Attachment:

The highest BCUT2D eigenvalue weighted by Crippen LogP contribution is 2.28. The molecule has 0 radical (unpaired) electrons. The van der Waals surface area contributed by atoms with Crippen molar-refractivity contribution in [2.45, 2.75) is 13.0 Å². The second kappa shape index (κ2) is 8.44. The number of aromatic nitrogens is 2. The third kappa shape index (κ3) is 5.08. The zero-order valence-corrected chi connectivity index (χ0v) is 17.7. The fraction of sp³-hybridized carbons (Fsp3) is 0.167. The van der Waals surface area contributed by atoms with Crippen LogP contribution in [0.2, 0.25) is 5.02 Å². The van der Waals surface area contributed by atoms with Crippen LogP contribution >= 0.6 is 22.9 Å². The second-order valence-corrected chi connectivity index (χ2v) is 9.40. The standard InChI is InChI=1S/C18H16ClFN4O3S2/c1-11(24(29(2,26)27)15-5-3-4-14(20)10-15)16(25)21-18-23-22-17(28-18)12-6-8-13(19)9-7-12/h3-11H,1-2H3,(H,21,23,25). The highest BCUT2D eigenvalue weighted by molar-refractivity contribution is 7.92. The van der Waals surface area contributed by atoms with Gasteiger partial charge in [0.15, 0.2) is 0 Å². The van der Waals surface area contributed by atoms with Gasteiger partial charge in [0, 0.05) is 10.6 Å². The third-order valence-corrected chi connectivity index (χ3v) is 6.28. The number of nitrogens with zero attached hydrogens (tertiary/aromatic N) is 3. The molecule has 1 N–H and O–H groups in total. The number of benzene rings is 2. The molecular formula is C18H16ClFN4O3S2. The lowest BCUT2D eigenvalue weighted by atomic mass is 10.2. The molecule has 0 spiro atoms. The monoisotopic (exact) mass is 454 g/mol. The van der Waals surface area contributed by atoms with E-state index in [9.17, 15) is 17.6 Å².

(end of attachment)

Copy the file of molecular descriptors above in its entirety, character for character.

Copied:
The highest BCUT2D eigenvalue weighted by Crippen LogP contribution is 2.28. The molecule has 0 radical (unpaired) electrons. The van der Waals surface area contributed by atoms with Crippen molar-refractivity contribution in [2.45, 2.75) is 13.0 Å². The second kappa shape index (κ2) is 8.44. The number of aromatic nitrogens is 2. The third kappa shape index (κ3) is 5.08. The zero-order valence-corrected chi connectivity index (χ0v) is 17.7. The fraction of sp³-hybridized carbons (Fsp3) is 0.167. The van der Waals surface area contributed by atoms with Crippen LogP contribution in [0.2, 0.25) is 5.02 Å². The van der Waals surface area contributed by atoms with Crippen LogP contribution >= 0.6 is 22.9 Å². The second-order valence-corrected chi connectivity index (χ2v) is 9.40. The standard InChI is InChI=1S/C18H16ClFN4O3S2/c1-11(24(29(2,26)27)15-5-3-4-14(20)10-15)16(25)21-18-23-22-17(28-18)12-6-8-13(19)9-7-12/h3-11H,1-2H3,(H,21,23,25). The highest BCUT2D eigenvalue weighted by molar-refractivity contribution is 7.92. The van der Waals surface area contributed by atoms with Gasteiger partial charge in [0.15, 0.2) is 0 Å². The van der Waals surface area contributed by atoms with Gasteiger partial charge in [0, 0.05) is 10.6 Å². The third-order valence-corrected chi connectivity index (χ3v) is 6.28. The number of nitrogens with zero attached hydrogens (tertiary/aromatic N) is 3. The molecule has 1 N–H and O–H groups in total. The number of benzene rings is 2. The molecular formula is C18H16ClFN4O3S2. The lowest BCUT2D eigenvalue weighted by atomic mass is 10.2. The molecule has 0 spiro atoms. The monoisotopic (exact) mass is 454 g/mol. The van der Waals surface area contributed by atoms with E-state index in [9.17, 15) is 17.6 Å².